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A Faith-Full Labor Day Weekend

So let me suggest that this Labor Day, the church cannot afford to perpetuate the labor movement as an unexamined challenge in our society. Debates about the role of unions are everywhere, and demand thoughtful theological discussion, consideration, and action.

This Labor Day weekend, we are challenging every congregation and faith community in Ohio and around the nation to devote a portion of your worship service to exploring a biblically informed perspective on labor. This could include part of a homily, a testimony, a time of prayer for labor members in your parish, church, or faith community, or hosting a special conversation or panel on issues of faith and labor.

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Should Worship be Entertaining?

In recent days I've been thinking through with a friend one of the enduring challenges of pastoral and catechetical ministry: how to dispel the notion that worship should be entertaining. It's not as hard as it used to be -- there are books (and blogs) on the subject; it gets preached on fairly often these days. But it's not as easy as it ought to be. It seems we are a species ever in need of amusement.

One of the most compelling arguments against the persistent idea that worship ought to entertain, dazzle, distract, or otherwise charm us is found in James Alison's insight that true worship is "orchestrated detox."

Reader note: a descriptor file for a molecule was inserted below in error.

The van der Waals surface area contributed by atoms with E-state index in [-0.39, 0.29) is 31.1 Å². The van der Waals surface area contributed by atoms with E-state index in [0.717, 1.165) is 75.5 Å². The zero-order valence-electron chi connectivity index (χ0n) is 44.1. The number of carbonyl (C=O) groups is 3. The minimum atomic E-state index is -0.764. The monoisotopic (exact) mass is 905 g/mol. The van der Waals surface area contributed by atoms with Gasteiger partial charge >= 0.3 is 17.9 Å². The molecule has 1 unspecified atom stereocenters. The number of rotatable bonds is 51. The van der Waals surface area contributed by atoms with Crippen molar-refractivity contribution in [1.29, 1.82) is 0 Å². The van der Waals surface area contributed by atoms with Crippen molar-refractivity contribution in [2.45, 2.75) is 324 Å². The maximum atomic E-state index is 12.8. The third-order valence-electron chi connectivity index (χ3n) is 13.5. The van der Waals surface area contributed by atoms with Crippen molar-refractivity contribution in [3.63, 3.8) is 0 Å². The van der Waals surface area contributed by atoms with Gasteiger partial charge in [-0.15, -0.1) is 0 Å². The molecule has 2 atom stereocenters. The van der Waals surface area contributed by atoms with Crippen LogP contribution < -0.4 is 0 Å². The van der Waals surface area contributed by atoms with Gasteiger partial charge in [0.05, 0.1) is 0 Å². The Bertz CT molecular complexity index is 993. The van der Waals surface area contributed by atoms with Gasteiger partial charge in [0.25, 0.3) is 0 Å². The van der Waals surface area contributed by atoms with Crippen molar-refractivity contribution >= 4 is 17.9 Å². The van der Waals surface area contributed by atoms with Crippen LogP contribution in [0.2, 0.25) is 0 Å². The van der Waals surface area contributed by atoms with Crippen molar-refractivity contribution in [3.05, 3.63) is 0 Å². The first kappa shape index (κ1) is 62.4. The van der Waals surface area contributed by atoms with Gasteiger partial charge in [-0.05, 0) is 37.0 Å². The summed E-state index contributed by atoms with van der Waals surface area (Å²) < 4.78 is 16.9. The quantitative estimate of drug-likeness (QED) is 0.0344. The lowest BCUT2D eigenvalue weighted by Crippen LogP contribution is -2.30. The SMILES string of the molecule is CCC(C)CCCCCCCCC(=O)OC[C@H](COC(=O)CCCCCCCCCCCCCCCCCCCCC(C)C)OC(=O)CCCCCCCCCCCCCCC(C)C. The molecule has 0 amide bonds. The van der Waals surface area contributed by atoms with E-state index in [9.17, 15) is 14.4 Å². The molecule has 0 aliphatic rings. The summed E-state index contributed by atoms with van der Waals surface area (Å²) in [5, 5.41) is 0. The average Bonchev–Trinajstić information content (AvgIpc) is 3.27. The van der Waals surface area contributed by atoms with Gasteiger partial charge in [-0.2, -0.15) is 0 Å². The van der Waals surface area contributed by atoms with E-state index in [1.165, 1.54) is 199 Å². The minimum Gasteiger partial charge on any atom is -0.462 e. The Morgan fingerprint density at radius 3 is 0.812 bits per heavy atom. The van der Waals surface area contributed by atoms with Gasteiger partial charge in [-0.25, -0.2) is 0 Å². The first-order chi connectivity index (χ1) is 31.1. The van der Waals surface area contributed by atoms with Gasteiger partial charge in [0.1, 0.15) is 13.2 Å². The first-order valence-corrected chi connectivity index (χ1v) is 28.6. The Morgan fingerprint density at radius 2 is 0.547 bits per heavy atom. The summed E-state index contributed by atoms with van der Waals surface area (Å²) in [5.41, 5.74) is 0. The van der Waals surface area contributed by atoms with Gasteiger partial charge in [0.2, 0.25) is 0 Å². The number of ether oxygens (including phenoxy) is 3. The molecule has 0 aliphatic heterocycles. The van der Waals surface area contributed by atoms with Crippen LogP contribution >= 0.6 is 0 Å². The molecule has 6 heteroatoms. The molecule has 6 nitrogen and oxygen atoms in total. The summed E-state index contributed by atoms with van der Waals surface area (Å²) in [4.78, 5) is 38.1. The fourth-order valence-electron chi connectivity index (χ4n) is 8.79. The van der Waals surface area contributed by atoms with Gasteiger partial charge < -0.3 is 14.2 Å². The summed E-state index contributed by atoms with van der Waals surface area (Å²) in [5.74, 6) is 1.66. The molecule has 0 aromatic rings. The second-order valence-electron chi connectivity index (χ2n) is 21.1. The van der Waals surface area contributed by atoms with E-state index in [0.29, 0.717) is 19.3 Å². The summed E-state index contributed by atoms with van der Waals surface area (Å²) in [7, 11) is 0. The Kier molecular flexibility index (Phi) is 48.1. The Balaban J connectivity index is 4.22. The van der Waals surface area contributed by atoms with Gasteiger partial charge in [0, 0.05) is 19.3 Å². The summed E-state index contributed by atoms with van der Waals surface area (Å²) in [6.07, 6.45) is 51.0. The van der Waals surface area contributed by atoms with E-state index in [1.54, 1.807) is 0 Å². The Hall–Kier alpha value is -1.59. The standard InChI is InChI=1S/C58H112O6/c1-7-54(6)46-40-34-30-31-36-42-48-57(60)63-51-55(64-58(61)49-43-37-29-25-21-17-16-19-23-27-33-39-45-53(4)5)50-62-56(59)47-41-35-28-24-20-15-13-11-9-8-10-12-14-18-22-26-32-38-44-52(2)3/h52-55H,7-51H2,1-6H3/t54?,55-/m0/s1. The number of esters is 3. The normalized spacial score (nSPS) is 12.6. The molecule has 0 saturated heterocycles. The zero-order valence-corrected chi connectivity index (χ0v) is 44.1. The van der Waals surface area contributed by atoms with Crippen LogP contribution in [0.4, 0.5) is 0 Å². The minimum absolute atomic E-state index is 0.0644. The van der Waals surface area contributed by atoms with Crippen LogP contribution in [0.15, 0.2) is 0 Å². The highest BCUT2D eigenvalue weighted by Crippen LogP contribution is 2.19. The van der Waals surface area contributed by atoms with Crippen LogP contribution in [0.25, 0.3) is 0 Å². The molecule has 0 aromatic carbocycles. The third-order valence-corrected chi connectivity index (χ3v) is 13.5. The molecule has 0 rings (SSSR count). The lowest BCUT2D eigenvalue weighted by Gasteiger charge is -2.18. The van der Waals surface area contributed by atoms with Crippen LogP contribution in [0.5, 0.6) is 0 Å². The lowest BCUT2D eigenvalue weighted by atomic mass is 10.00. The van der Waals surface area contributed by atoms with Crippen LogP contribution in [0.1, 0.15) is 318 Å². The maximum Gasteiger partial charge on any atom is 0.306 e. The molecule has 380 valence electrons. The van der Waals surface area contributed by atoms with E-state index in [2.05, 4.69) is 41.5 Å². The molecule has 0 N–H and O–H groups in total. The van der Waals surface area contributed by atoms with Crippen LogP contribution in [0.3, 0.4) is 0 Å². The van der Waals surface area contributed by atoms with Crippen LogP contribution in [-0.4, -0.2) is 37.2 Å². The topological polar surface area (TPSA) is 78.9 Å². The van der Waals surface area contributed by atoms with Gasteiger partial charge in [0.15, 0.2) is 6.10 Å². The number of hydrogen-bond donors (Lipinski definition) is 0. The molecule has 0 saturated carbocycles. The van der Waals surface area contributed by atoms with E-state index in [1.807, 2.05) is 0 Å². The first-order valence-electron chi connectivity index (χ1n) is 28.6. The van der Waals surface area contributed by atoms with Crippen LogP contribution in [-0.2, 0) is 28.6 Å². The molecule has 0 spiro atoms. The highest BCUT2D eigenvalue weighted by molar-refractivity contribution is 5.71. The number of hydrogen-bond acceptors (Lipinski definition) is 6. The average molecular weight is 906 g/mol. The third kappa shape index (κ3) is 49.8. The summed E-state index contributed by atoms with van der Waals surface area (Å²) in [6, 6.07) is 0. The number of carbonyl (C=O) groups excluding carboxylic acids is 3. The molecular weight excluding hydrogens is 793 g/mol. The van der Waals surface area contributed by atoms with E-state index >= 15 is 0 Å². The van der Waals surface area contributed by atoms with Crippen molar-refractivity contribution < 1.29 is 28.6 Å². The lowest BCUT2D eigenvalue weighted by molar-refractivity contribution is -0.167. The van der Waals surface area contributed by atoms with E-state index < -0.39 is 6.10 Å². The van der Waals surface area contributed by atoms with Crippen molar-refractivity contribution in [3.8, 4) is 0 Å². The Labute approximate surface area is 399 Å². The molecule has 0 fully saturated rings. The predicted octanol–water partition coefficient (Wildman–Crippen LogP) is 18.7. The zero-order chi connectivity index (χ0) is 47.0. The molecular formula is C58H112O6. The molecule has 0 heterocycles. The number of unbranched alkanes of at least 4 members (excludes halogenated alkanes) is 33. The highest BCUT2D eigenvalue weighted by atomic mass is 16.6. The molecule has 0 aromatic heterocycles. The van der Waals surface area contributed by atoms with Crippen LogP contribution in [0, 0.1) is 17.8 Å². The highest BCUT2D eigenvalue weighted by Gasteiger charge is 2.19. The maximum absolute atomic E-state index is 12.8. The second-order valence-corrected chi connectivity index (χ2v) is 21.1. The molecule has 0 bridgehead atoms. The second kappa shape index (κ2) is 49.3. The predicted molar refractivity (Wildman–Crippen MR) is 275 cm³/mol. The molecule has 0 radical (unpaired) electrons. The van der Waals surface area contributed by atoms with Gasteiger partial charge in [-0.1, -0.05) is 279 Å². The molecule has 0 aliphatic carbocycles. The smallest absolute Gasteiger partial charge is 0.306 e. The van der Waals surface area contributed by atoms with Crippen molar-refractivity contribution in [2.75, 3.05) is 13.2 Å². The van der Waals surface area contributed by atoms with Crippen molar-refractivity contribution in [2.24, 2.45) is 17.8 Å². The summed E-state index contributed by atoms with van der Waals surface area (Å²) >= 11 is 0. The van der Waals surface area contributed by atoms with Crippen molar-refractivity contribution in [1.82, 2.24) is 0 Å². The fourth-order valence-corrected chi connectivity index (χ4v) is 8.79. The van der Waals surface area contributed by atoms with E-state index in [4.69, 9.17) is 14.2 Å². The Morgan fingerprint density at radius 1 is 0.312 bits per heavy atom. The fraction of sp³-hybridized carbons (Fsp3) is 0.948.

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Could the Riots in England Have Been Averted?

The rioting and rampages that spread across English cities last week have caused severe property destruction and raised public alarm. Writing in London's Guardian, community organizer Stafford Scott describes how he was among the group that on August 6 sought information from the police in Tottenham, a poorer section of London. They wanted an official statement on whether Mark Duggan had been killed by police bullets, as had been reported in the news.

All we really wanted was an explanation of what was going on. We needed to hear directly from the police. We waited for hours outside the station for a senior officer to speak with the family, in a demonstration led by young women. A woman-only delegation went into the station, as we wanted to ensure that this did not become confrontational. It was when the young women, many with children, decided to call it a day that the atmosphere changed, and guys in the crowd started to voice and then act out their frustrations.

This event is what most media accounts have identified as the spark that set England on fire, which has caught the world by surprise. Yet, says Scott, "If the rioting was a surprise, people weren't looking."

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Ali Forney Center's Ad Supporting LGBT Homeless Youth

The first few nights weren't so bad. It was on the fourth night, the night it rained, that it got to me. I had just spent the past week sleeping on the sidewalk in front of the Illinois state Capitol building in Springfield. Throughout the week, young people of faith, college students, as well as homeless and formerly homeless youth traveled from Chicago to Springfield. Some slept on the sidewalks at night, and others came solely to lobby their legislators. We were all there for the same reason -- because each year nearly 25,000 youth experience homelessness in the state of Illinois. Not only were there not the resources to help these youth, but most legislators and most of the general public didn't even realize the problem existed.